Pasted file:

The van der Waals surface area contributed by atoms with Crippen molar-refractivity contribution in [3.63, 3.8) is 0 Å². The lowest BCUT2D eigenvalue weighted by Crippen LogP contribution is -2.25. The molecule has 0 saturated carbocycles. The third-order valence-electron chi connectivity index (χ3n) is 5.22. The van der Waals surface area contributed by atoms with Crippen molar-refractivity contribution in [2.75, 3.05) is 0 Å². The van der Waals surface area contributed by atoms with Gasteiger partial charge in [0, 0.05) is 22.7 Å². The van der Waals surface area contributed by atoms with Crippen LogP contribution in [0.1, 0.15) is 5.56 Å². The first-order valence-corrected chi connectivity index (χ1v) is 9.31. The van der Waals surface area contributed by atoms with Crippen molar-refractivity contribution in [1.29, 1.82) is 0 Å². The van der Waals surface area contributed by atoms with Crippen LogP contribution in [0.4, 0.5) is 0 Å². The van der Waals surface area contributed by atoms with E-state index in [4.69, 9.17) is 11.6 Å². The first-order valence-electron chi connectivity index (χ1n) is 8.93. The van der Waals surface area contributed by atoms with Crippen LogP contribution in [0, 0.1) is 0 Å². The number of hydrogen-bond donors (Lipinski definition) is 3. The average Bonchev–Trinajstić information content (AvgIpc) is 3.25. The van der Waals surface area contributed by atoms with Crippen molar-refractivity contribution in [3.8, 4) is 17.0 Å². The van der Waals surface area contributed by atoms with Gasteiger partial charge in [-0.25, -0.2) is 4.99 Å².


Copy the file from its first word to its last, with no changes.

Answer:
The van der Waals surface area contributed by atoms with Crippen molar-refractivity contribution in [3.63, 3.8) is 0 Å². The lowest BCUT2D eigenvalue weighted by Crippen LogP contribution is -2.25. The molecule has 0 saturated carbocycles. The third-order valence-electron chi connectivity index (χ3n) is 5.22. The van der Waals surface area contributed by atoms with Crippen molar-refractivity contribution in [2.75, 3.05) is 0 Å². The van der Waals surface area contributed by atoms with Gasteiger partial charge in [0, 0.05) is 22.7 Å². The van der Waals surface area contributed by atoms with Crippen LogP contribution in [0.1, 0.15) is 5.56 Å². The first-order valence-corrected chi connectivity index (χ1v) is 9.31. The van der Waals surface area contributed by atoms with Crippen molar-refractivity contribution in [1.29, 1.82) is 0 Å². The van der Waals surface area contributed by atoms with Crippen LogP contribution in [0.4, 0.5) is 0 Å². The van der Waals surface area contributed by atoms with E-state index in [4.69, 9.17) is 11.6 Å². The first-order valence-electron chi connectivity index (χ1n) is 8.93. The van der Waals surface area contributed by atoms with Crippen LogP contribution in [0, 0.1) is 0 Å². The number of hydrogen-bond donors (Lipinski definition) is 3. The average Bonchev–Trinajstić information content (AvgIpc) is 3.25. The van der Waals surface area contributed by atoms with Crippen molar-refractivity contribution in [3.8, 4) is 17.0 Å². The van der Waals surface area contributed by atoms with Gasteiger partial charge in [-0.25, -0.2) is 4.99 Å².